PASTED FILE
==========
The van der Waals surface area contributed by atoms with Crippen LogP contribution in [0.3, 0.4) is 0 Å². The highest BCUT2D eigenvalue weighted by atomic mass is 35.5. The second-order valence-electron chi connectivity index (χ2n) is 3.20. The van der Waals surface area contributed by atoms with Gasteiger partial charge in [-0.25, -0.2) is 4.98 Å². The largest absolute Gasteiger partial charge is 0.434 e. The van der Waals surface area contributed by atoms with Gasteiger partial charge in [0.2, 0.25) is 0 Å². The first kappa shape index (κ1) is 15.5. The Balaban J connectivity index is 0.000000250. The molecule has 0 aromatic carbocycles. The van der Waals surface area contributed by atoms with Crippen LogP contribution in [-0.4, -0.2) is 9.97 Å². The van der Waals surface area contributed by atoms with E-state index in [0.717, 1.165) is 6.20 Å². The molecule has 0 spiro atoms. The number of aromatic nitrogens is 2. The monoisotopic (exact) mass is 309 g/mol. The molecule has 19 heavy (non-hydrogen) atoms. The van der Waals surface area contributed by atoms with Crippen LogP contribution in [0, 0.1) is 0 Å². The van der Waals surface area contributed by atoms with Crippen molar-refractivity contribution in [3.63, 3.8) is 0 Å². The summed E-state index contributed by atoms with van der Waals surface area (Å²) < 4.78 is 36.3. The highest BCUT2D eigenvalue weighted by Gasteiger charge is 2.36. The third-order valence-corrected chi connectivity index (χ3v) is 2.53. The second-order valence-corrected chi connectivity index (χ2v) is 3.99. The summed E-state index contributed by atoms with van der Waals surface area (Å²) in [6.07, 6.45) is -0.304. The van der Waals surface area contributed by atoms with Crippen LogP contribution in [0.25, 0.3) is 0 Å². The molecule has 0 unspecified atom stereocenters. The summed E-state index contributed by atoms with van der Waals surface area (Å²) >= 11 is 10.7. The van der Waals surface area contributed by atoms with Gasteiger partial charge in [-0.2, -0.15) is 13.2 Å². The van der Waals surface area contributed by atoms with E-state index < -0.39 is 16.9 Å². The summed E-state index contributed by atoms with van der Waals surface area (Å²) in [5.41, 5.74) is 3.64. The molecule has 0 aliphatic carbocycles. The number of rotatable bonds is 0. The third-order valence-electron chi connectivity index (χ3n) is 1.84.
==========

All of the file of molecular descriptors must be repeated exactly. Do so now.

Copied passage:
The van der Waals surface area contributed by atoms with Crippen LogP contribution in [0.3, 0.4) is 0 Å². The highest BCUT2D eigenvalue weighted by atomic mass is 35.5. The second-order valence-electron chi connectivity index (χ2n) is 3.20. The van der Waals surface area contributed by atoms with Gasteiger partial charge in [-0.25, -0.2) is 4.98 Å². The largest absolute Gasteiger partial charge is 0.434 e. The van der Waals surface area contributed by atoms with Gasteiger partial charge in [0.2, 0.25) is 0 Å². The first kappa shape index (κ1) is 15.5. The Balaban J connectivity index is 0.000000250. The molecule has 0 aromatic carbocycles. The van der Waals surface area contributed by atoms with Crippen LogP contribution in [-0.4, -0.2) is 9.97 Å². The van der Waals surface area contributed by atoms with E-state index in [0.717, 1.165) is 6.20 Å². The molecule has 0 spiro atoms. The number of aromatic nitrogens is 2. The monoisotopic (exact) mass is 309 g/mol. The molecule has 19 heavy (non-hydrogen) atoms. The van der Waals surface area contributed by atoms with Crippen LogP contribution in [0, 0.1) is 0 Å². The van der Waals surface area contributed by atoms with Crippen molar-refractivity contribution in [3.63, 3.8) is 0 Å². The summed E-state index contributed by atoms with van der Waals surface area (Å²) < 4.78 is 36.3. The highest BCUT2D eigenvalue weighted by Gasteiger charge is 2.36. The third-order valence-corrected chi connectivity index (χ3v) is 2.53. The second-order valence-corrected chi connectivity index (χ2v) is 3.99. The summed E-state index contributed by atoms with van der Waals surface area (Å²) in [6.07, 6.45) is -0.304. The van der Waals surface area contributed by atoms with Crippen LogP contribution in [0.25, 0.3) is 0 Å². The molecule has 0 unspecified atom stereocenters. The summed E-state index contributed by atoms with van der Waals surface area (Å²) >= 11 is 10.7. The van der Waals surface area contributed by atoms with Gasteiger partial charge in [-0.2, -0.15) is 13.2 Å². The van der Waals surface area contributed by atoms with E-state index < -0.39 is 16.9 Å². The summed E-state index contributed by atoms with van der Waals surface area (Å²) in [5.41, 5.74) is 3.64. The molecule has 0 aliphatic carbocycles. The number of rotatable bonds is 0. The third-order valence-electron chi connectivity index (χ3n) is 1.84.